As everyone around baseball knows, the story of the New York Yankees season has been injuries. As of Wednesday, there are 14 players occupying the Injured List. Nevertheless, the team sits at 36-19 atop the AL East, and they've gotten to this point thanks to a handful of smart roster moves.
Signing DJ LeMahieu
Many thought that LeMahieu, a career .299 hitter, would see a dip in production in a full-time role away from the hitter-friendly Coors Field. He's quickly dispelled that notion en route to becoming one of the Yankees most important players.
His .313 batting average certainly stands out, but his versatility in the field has paid dividends, with time split at third, second and first base. Around the game he has long been viewed as a "professional hitter," a title he has lived up to so far. He's hit .455 with runners in scoring position (3rd best in MLB), with 22 RBI's and four walks in such situations.
His knack for timely hits and slick defense around the diamond have made his two-year, $24 million deal look like a bargain.
Holding on to Clint Frazier
At one point, it seemed as though Frazier was sure to be traded. The young outfielder couldn't find playing time buried on the depth chart behind Aaron Judge, Giancarlo Stanton and Aaron Hicks. His situation was made murkier following concussion issues that forced him off the field for much of the 2018 season.
This year, he's rewritten the script and blossomed into an impact player. Though his defense is still a work in progress, he's let his bat pick up the slack, with a line of .270/.525/.839, 10 HR and 28 RBI through 141 at-bats. Frazier, 24, has also proved to be a force in the clutch, as he's hit .414 with four home runs and 20 RBI's with runners in scoring position.
Aside from showing why he was the No. 5 overall pick in the 2013 MLB Draft, he's established himself as a legitimate hitter and again, a trade chip. It's not clear whether or not the Yankees would want to deal him at this point, but clubs will certainly ask about him in any deal for an ace, like Madison Bumgarner. Regardless of his eventual future, he's become an important player at a time of need for the Yankees.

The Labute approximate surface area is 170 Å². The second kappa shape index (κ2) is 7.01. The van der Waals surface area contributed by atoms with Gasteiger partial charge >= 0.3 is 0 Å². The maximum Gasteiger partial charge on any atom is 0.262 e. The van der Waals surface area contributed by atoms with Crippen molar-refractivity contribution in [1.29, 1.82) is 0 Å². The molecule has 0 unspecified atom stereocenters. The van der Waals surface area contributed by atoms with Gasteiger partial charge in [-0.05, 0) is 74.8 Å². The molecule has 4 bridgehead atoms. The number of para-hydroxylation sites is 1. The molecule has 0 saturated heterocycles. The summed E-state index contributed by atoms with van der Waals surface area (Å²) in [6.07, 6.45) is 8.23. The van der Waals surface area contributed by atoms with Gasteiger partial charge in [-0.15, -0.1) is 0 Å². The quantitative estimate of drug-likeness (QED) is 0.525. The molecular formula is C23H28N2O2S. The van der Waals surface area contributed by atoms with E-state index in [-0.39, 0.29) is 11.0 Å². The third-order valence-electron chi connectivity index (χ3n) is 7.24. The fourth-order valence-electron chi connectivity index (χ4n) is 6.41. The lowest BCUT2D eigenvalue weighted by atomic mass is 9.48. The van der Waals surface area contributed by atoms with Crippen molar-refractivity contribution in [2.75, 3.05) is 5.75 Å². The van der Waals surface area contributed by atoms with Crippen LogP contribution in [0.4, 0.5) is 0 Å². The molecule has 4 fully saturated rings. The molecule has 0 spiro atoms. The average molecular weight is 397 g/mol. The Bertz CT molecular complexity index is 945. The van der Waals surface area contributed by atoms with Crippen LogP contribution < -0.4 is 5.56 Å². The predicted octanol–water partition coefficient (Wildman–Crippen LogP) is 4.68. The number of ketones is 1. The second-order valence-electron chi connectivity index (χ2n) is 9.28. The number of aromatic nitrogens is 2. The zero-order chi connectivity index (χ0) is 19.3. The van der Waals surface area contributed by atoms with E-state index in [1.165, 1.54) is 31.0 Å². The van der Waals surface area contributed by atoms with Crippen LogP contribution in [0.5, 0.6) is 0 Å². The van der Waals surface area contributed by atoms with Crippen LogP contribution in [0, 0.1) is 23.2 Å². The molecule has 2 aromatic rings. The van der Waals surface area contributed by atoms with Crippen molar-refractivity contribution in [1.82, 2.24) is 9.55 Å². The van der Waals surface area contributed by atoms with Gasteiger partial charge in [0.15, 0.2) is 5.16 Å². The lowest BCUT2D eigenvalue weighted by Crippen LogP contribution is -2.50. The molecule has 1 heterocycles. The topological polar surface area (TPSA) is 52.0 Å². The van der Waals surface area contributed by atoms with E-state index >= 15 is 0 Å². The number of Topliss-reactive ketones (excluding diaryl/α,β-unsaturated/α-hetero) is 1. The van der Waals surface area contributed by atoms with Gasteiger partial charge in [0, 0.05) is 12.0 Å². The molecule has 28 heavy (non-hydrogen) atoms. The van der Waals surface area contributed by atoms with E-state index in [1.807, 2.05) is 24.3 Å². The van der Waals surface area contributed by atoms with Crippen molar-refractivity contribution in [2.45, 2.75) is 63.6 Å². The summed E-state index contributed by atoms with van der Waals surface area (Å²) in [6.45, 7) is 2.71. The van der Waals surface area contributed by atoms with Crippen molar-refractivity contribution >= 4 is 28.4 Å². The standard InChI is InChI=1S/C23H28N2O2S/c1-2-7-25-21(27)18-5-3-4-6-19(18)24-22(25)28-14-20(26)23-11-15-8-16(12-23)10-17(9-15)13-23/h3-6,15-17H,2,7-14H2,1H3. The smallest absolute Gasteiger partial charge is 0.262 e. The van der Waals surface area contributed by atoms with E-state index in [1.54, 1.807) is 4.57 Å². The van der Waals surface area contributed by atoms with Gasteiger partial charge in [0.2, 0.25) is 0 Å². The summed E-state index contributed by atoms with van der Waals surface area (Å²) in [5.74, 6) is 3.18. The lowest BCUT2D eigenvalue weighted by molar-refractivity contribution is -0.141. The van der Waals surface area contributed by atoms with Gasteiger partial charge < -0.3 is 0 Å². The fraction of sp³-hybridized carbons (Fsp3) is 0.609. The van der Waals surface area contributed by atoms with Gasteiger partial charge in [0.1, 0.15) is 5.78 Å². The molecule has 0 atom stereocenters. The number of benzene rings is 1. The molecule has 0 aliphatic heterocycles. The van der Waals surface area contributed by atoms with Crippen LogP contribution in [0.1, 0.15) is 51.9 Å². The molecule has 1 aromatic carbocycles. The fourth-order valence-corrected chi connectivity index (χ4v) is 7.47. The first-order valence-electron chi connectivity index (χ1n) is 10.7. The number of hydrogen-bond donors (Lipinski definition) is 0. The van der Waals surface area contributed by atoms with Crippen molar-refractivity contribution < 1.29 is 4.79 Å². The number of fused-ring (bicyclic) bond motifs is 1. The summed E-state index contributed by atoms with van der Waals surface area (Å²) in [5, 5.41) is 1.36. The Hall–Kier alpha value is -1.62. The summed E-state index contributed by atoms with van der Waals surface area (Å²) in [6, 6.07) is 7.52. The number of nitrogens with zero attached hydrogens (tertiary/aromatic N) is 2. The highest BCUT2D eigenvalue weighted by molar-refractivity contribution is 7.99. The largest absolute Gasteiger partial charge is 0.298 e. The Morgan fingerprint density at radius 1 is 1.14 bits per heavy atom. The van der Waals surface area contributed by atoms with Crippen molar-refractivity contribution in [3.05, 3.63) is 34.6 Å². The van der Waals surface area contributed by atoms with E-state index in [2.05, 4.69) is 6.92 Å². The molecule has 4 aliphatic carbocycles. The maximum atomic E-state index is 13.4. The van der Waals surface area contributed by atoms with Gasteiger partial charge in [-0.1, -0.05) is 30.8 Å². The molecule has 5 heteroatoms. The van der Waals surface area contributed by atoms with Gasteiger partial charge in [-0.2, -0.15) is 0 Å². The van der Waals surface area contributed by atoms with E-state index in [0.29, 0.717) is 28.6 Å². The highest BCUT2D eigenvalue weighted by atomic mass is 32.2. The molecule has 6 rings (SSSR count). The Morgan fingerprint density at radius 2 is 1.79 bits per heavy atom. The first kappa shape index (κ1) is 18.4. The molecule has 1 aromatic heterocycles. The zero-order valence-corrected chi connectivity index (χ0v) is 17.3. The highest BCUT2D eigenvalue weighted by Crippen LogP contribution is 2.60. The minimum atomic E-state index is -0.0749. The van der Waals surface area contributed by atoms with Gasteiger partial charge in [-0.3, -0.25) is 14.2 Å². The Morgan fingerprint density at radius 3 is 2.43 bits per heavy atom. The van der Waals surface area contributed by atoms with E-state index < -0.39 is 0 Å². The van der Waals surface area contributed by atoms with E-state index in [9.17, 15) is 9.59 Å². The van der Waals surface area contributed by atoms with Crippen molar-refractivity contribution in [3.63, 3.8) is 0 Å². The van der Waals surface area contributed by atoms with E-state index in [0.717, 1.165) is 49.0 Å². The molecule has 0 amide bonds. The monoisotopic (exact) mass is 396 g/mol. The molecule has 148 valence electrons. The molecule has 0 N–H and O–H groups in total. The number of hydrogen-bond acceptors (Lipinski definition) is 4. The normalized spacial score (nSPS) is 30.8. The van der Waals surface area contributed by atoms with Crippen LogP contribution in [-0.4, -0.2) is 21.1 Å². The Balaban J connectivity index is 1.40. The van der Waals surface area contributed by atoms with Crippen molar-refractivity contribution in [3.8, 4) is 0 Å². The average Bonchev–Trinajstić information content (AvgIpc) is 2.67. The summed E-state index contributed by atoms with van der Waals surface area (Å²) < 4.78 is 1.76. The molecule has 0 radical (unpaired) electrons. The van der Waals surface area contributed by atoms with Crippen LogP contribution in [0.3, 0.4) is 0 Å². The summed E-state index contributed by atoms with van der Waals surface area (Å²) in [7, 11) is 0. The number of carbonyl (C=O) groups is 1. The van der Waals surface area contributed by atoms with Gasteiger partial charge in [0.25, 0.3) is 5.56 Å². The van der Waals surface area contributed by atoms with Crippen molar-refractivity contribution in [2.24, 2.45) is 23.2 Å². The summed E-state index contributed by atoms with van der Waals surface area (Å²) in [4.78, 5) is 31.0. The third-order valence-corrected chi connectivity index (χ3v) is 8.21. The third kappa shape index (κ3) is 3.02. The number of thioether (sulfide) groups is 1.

Adding Gio Urshela
Where would the Yankees be without Urshela, the forgotten Indians' infielder who couldn't carve out a permanent role in Cleveland? I'm willing to bet that's something most fans didn't expect to hear rolling into June of the 2019 season. With Miguel Andujar lost for the season, Urshela has been far more than a fill-in, but a revelation.
He's quickly become a fan favorite, earning admiration for his phenomenal defense and production in nearly every situation. When the bases are loaded? He's 4-for-4. How about runners in scoring position? He's hit .378 with 16 RBI. Similarly to LeMahieu, Urshela doesn't hit for power. Rather, he excels at getting on base in a wide variety of situations.
In many ways, Urshela's brilliance represents the very best of GM Brian Cashman's recent depth acquisitions. Much like Luke Voit, he wasn't expected to break out, let alone play a significant role on the major league roster. His Gold Glove caliber defense and hot bat have been unexpected luxuries, ones the Yankees have certainly relished.
Believing in Luke Voit
Voit is 225 pounds of muscle, power and … smiles. The fun-loving 28-year-old has brought the Yankees life to a first base position that has sorely lacked even average production for quite some time. He also represents one of the most lopsided trades in recent memory. Remember Chasen Shreve, Yankees fans?
Voit has proven that last years run (14 HR, 33 RBI in 39 G) was no fluke, but in fact a small showing of what he was capable of. Among all American League first basemen this season, he's second in home runs (14) and just behind Jose Abreu for the lead in RBI's (38). His production is even more impressive when you consider that the Yankees had no idea what they were getting in Voit.
To this point in the season, he actually has slightly better numbers than Paul Goldschmidt, the man the Cardinals traded for and quickly extended. No one is saying Voit is better than Goldschmidt, who is widely considered one of the games best overall players. However, for a team that didn't necessarily need elite production from first base in an already-stacked lineup, Voit's play and clubhouse presence have been welcomed bonuses.
Trading for Domingo German
It's remarkable what German has been able to do while essentially filling in for staff ace Luis Severino. He's won nine of his 11 starts, the top mark among AL starters. Take out a seven-run clunker against the Royals and he's the owner of a 2.50 ERA.
In 60.1 innings, the right-hander has accumulated 63 strikeouts and 16 walks, while only allowing 46 hits. Though his pitch count will continue to be monitored, he's averaged just over five innings per start.
The third piece along with Nathan Eovaldi and Garrett Jones in the 2014 Martin Prado deal, German has played a vital role in keeping New York's staff afloat through the absence of key figures (Severino, CC Sabathia, James Paxton). While inning limitations will eventually catch up to him, German has been one of the Yankees most important players in the first half.